Since DNA Origami was invented by Paul Rothemund at CalTech more than 6 years ago, scientists have been using DNA as construction material, building objects with nanoscale precision, from smiley faces to, most recently, barcodes.
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Recently, researchers at the Wyss Institute have developed a new way of making “barcodes” using fluorescent DNA Origami technology. These barcodes can be modified to attach to and light up specific stuctures inside cells that were previously “in the dark”, so that more intracellular structures can be visualized.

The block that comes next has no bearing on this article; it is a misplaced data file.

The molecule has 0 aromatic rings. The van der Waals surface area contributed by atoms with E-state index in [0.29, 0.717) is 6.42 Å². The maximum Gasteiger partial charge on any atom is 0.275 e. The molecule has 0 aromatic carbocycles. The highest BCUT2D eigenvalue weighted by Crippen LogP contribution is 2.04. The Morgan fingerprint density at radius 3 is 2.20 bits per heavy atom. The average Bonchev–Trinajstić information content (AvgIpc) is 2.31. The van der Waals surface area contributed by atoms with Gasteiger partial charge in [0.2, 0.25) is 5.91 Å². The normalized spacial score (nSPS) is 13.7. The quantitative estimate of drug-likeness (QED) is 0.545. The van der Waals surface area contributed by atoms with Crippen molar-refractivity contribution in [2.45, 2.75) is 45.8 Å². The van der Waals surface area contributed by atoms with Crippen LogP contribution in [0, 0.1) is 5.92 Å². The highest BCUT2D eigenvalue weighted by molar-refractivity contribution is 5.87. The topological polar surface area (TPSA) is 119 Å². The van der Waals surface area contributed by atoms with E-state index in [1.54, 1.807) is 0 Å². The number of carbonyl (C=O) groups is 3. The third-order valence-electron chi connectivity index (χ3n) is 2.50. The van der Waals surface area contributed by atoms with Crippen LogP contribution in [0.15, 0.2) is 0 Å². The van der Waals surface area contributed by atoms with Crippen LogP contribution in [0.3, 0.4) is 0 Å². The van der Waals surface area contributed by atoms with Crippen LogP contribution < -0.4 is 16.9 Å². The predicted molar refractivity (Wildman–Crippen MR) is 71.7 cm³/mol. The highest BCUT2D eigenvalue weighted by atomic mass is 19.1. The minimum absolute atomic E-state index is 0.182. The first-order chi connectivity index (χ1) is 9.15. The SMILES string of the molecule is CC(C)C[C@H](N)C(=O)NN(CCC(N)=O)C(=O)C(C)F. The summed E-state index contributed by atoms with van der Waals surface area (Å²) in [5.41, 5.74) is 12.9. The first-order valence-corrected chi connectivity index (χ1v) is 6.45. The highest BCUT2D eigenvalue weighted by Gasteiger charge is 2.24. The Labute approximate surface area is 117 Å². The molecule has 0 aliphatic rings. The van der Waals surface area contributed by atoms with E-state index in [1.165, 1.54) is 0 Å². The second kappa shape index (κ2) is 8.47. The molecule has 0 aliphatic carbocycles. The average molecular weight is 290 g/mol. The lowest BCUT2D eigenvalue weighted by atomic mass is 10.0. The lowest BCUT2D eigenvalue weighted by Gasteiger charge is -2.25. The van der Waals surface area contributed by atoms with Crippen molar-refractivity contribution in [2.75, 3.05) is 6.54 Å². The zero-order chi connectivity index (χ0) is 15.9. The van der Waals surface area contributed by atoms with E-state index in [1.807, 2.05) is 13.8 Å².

Mutations in dynein lead to neurodegenerative diseases such as Lou Gehrig’s disease and Parkinson’s. To study the movement of dynein, researchers in the lab of Samara Reck-Peterson has used DNA Origami as artificial cargo to help them understand how dynein carries cargo in the cell.
This past year, Peng Yin and colleagues created shapes ranging from smileys to chinese characters using single strands of self-assembling DNA.